Reply by Loren

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Posted on Ripping @ 50*

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10401 posts in 3648 days

#1 posted 06-01-2013 10:36 PM

Good idea from Charlie.

You could rip to 45 and do the rest of the angle
on a jointer or with hand planes. On the jointer
you set the fence to 45 and tape a strip of wood
to the workpiece so the angle of presentation
of the work to the cutterhead is a little steeper.

A little geometry lesson though – in order to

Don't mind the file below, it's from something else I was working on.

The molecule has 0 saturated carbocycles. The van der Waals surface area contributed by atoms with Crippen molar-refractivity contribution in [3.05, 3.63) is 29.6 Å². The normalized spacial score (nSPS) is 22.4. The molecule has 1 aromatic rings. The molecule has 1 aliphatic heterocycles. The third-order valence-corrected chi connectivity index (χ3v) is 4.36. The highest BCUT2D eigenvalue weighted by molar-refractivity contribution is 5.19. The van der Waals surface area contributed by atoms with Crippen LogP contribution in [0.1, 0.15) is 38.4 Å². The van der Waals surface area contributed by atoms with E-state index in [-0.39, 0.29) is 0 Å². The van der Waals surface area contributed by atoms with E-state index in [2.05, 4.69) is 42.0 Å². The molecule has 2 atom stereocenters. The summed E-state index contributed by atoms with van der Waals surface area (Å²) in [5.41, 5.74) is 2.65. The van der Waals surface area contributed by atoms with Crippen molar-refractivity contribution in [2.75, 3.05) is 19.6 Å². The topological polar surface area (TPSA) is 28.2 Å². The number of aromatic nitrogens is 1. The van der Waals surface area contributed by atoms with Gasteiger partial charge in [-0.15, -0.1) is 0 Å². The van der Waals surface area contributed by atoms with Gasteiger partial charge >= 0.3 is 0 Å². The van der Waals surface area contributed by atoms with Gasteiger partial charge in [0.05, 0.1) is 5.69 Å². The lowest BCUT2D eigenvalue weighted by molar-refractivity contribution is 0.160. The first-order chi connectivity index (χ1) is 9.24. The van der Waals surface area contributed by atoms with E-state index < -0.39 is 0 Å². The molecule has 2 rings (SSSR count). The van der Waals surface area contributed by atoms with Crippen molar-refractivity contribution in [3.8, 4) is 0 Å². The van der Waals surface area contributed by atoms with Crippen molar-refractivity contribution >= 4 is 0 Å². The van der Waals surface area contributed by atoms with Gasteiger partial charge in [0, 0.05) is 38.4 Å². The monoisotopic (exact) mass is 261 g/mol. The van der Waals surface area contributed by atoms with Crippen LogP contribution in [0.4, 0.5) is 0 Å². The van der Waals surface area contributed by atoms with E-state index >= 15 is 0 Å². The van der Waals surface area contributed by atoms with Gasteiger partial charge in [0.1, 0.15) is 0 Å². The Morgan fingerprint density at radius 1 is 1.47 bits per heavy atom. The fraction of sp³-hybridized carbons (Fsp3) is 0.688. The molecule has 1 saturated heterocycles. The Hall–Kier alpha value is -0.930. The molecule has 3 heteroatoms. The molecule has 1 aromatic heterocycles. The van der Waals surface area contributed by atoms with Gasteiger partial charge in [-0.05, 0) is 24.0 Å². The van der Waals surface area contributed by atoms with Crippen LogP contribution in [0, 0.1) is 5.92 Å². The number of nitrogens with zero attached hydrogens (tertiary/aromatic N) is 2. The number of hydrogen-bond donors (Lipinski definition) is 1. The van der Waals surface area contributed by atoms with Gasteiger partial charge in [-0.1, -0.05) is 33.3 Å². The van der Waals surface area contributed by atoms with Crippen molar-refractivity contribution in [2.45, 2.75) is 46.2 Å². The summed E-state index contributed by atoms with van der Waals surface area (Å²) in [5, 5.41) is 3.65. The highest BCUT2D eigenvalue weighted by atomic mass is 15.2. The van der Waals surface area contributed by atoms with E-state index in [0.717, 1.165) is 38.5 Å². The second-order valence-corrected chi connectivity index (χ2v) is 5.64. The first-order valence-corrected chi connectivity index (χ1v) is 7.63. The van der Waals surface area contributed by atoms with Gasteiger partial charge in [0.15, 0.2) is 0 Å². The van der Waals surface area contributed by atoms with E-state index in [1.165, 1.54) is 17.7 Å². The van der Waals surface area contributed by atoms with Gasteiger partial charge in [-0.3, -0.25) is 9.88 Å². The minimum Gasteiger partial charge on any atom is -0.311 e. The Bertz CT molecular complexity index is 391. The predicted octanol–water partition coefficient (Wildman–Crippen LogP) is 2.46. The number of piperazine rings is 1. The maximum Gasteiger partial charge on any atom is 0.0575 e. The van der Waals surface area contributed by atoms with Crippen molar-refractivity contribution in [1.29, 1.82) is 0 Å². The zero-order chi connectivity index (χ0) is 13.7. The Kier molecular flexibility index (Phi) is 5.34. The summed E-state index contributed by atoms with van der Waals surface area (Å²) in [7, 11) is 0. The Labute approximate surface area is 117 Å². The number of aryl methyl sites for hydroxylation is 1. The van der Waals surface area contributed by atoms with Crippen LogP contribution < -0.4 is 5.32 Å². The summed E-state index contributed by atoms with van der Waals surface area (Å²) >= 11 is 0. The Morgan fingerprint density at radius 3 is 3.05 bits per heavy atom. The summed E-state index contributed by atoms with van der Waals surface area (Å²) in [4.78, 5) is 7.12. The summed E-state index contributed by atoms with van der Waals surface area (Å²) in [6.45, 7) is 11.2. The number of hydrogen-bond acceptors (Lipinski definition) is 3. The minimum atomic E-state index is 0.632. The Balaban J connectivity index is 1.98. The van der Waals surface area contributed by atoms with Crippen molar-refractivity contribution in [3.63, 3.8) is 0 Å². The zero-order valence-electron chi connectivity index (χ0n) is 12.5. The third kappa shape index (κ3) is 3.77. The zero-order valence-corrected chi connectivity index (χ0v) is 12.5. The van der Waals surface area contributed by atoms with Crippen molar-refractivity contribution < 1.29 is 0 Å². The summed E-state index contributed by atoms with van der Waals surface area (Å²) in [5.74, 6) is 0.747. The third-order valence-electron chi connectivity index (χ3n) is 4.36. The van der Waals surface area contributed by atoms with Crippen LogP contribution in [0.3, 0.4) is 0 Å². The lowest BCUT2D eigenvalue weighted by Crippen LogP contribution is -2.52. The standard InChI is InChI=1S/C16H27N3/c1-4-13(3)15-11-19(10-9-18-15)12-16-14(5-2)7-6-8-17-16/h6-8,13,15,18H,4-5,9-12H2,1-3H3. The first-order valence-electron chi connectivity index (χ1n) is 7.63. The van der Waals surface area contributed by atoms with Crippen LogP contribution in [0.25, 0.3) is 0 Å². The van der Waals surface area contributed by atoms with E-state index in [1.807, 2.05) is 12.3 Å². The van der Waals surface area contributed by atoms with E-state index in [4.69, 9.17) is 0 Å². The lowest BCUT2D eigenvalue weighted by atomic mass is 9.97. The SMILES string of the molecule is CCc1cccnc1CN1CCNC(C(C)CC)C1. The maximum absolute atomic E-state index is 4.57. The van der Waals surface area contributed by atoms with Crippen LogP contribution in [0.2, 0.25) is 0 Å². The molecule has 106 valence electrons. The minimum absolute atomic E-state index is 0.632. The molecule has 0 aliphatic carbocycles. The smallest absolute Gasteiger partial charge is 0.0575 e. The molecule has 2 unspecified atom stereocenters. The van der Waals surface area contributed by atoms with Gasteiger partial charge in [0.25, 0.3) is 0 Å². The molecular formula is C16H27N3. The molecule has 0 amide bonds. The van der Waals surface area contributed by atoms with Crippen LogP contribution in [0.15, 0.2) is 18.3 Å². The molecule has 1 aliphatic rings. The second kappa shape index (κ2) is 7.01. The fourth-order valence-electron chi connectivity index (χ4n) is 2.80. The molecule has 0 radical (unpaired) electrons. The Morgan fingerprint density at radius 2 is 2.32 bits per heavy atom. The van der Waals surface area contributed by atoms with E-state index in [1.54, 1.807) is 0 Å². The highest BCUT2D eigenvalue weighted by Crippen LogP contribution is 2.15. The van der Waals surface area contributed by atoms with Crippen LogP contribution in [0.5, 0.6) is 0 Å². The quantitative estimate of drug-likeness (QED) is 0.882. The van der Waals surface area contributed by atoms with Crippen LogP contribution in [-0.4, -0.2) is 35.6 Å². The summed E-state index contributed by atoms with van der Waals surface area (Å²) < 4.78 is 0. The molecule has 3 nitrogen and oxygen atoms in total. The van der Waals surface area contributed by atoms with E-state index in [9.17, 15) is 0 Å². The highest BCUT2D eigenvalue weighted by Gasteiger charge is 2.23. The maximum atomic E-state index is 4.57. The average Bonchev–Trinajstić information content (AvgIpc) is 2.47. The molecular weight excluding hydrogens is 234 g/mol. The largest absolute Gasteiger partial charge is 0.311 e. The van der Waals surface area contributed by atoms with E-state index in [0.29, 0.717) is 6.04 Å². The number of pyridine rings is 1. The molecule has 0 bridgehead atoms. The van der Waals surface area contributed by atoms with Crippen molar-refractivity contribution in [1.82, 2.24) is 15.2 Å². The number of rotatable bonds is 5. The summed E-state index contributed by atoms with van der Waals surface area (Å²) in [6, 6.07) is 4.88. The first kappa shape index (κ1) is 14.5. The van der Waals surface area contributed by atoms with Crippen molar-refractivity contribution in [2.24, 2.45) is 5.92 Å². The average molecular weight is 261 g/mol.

make a miter more obtuse than 90 degrees
you actually want more obtuse cuts on the individual
ends. To make an 80 degree corner you subtract
80 from 180 = 100 and divide by 2 = 50.

In order to get a 100 degree (obtuse) corner,
subtract 100 from 180 = 80/2 = 40.

Table saw normally cuts angles subtracted from 90
degrees, so to cut 10 degrees off 90 (100 on
the acute corner and 80 on the obtuse one)
the blade is angled 10 degrees.

Two 90 degree ends butt together to make
a 180 degree flat joint. Remove 1 degree and
the angle becomes an obtuse miter. It is
the acute, pointy miters that present challenges
on the table saw. Old variety saws used
by patternmakers have tilting fences as
well as tilting arbors.

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